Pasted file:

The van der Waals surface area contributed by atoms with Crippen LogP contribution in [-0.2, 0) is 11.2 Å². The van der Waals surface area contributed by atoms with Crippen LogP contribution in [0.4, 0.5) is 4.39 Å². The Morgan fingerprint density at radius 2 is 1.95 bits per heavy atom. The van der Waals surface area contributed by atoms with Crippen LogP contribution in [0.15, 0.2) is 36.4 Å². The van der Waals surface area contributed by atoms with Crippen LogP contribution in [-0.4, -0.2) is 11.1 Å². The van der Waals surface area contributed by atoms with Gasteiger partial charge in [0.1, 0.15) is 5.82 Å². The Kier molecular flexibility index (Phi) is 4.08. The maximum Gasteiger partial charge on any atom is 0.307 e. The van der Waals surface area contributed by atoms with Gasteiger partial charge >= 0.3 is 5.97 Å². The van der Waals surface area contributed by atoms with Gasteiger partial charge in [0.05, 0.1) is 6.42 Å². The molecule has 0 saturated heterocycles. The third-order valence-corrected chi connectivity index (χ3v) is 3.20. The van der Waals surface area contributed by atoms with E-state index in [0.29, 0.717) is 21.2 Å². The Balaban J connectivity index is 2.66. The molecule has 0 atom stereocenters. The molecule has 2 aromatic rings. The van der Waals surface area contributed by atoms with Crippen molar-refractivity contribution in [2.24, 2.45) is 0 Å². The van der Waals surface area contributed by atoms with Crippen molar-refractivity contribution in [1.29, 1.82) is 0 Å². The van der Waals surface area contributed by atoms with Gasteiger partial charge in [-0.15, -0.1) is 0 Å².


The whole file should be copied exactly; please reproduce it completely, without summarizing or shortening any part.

The van der Waals surface area contributed by atoms with Crippen LogP contribution in [-0.2, 0) is 11.2 Å². The van der Waals surface area contributed by atoms with Crippen LogP contribution in [0.4, 0.5) is 4.39 Å². The Morgan fingerprint density at radius 2 is 1.95 bits per heavy atom. The van der Waals surface area contributed by atoms with Crippen LogP contribution in [0.15, 0.2) is 36.4 Å². The van der Waals surface area contributed by atoms with Crippen LogP contribution in [-0.4, -0.2) is 11.1 Å². The van der Waals surface area contributed by atoms with Gasteiger partial charge in [0.1, 0.15) is 5.82 Å². The Kier molecular flexibility index (Phi) is 4.08. The maximum Gasteiger partial charge on any atom is 0.307 e. The van der Waals surface area contributed by atoms with Gasteiger partial charge >= 0.3 is 5.97 Å². The van der Waals surface area contributed by atoms with Gasteiger partial charge in [0.05, 0.1) is 6.42 Å². The molecule has 0 saturated heterocycles. The third-order valence-corrected chi connectivity index (χ3v) is 3.20. The van der Waals surface area contributed by atoms with E-state index in [0.29, 0.717) is 21.2 Å². The Balaban J connectivity index is 2.66. The molecule has 0 atom stereocenters. The molecule has 2 aromatic rings. The van der Waals surface area contributed by atoms with Crippen molar-refractivity contribution in [2.24, 2.45) is 0 Å². The van der Waals surface area contributed by atoms with Crippen molar-refractivity contribution in [1.29, 1.82) is 0 Å². The van der Waals surface area contributed by atoms with Gasteiger partial charge in [-0.15, -0.1) is 0 Å².